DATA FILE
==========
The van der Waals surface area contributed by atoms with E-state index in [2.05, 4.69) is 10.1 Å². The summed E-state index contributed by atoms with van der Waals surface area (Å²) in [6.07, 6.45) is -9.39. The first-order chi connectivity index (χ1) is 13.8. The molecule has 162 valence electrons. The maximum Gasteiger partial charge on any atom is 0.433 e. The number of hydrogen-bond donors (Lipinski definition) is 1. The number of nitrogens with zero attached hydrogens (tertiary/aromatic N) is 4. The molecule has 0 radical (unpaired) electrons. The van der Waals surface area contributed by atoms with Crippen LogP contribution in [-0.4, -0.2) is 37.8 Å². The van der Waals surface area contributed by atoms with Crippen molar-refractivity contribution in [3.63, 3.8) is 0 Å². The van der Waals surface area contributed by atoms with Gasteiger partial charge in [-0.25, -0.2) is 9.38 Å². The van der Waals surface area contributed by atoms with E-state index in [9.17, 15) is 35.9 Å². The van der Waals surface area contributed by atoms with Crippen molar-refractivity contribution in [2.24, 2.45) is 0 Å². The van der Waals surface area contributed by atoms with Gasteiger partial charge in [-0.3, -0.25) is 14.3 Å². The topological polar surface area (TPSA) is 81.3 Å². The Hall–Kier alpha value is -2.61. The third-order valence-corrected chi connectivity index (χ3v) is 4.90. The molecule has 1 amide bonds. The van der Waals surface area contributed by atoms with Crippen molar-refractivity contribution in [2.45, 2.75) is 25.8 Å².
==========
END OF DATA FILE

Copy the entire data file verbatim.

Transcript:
The van der Waals surface area contributed by atoms with E-state index in [2.05, 4.69) is 10.1 Å². The summed E-state index contributed by atoms with van der Waals surface area (Å²) in [6.07, 6.45) is -9.39. The first-order chi connectivity index (χ1) is 13.8. The molecule has 162 valence electrons. The maximum Gasteiger partial charge on any atom is 0.433 e. The number of hydrogen-bond donors (Lipinski definition) is 1. The number of nitrogens with zero attached hydrogens (tertiary/aromatic N) is 4. The molecule has 0 radical (unpaired) electrons. The van der Waals surface area contributed by atoms with Crippen LogP contribution in [-0.4, -0.2) is 37.8 Å². The van der Waals surface area contributed by atoms with Crippen molar-refractivity contribution in [3.63, 3.8) is 0 Å². The van der Waals surface area contributed by atoms with Gasteiger partial charge in [-0.25, -0.2) is 9.38 Å². The van der Waals surface area contributed by atoms with E-state index in [9.17, 15) is 35.9 Å². The van der Waals surface area contributed by atoms with Crippen molar-refractivity contribution in [2.24, 2.45) is 0 Å². The van der Waals surface area contributed by atoms with Gasteiger partial charge in [-0.3, -0.25) is 14.3 Å². The topological polar surface area (TPSA) is 81.3 Å². The Hall–Kier alpha value is -2.61. The third-order valence-corrected chi connectivity index (χ3v) is 4.90. The molecule has 1 amide bonds. The van der Waals surface area contributed by atoms with Crippen molar-refractivity contribution in [2.45, 2.75) is 25.8 Å².